The latest study from Michigan State University shows that the state’s seat belt use rate has dropped to its lowest level in 17 years. Although more than 90 percent—92.6 percent to be precise—of Michigan residents still put one on before driving, officials are concerned that the number has decreased sharply. In 2019, nearly 95 percent of us were regularly using seat belts. The National Highway Traffic Safety Administration requires states to conduct annual seat belt observation surveys to determine belt usage. Last year’s study was canceled because of the COVID-19 pandemic.
The Michigan Office of Highway Safety Planning says that seat belts are “the cornerstone of any effective traffic safety strategy” as long as drivers and passengers utilize them for every trip. Quickly turning those usage numbers around is important, the agency believes.
The survey results came just a few weeks after the Michigan State Police Criminal Justice Information Center confirmed that Michigan traffic deaths peaked above 1,000 for the first time in three years. The 1,083 fatalities in 2020 marked a 10 percent increase from 985 fatalities in 2019 and the most traffic fatalities in Michigan since 1,084 deaths in 2007. Preliminary statistics for early 2021 show the pace of fatalities accelerating.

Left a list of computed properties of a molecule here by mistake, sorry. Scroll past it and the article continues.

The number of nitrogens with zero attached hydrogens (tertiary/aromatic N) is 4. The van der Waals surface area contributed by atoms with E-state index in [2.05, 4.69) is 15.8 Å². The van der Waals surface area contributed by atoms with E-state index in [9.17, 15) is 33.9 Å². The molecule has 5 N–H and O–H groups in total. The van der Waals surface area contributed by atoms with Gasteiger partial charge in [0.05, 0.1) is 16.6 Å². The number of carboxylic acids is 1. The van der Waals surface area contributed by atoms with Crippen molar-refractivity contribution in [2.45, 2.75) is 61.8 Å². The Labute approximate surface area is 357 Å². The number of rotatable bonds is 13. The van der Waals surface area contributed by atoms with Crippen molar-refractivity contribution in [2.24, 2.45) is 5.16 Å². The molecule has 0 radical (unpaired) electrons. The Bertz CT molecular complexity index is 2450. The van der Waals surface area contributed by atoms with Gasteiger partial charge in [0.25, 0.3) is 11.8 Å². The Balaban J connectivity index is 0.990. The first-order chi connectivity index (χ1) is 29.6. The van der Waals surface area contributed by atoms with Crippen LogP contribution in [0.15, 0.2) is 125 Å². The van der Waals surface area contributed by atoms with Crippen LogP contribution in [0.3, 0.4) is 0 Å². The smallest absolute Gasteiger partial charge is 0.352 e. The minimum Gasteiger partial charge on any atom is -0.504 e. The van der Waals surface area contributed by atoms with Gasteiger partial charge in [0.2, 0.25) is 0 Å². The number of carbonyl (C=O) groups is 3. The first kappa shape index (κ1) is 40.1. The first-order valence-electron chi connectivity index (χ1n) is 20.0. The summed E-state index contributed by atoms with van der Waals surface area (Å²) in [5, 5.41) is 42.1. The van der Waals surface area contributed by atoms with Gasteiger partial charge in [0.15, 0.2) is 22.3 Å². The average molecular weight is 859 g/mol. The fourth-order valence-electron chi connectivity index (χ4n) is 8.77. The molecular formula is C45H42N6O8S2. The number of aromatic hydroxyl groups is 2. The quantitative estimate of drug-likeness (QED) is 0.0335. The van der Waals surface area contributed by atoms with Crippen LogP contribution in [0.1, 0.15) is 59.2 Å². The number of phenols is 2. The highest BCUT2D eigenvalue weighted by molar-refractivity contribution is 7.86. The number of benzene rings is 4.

Michigan’s all-time belt use record was 97.9 percent in 2009. Every 1 percent increase in seat belt use means an estimated 10 fewer traffic deaths and 100 fewer serious injuries.
According to NHTSA, seat belt use in the United States during 2019 ranged from 70.7 percent in New Hampshire to 97.1 percent in Hawaii. The nationwide seat belt use rate was 90.7 percent in 2019.
Fortunately, it appears that drivers are becoming more careful about limiting distractions while they’re behind the wheel. Michigan’s 2021 direct observation survey also included driver use of electronic devices, encompassing both talking with a handheld or hands-free device and/or typing. The rate has dropped to 6.4 percent, lower than the 7.5 percent rate in 2019.
It’s unfortunate whenever we write about traffic accidents that result in serious injury or death. Please do all you can—like buckling up and putting away devices—to arrive safe and sound at your destination.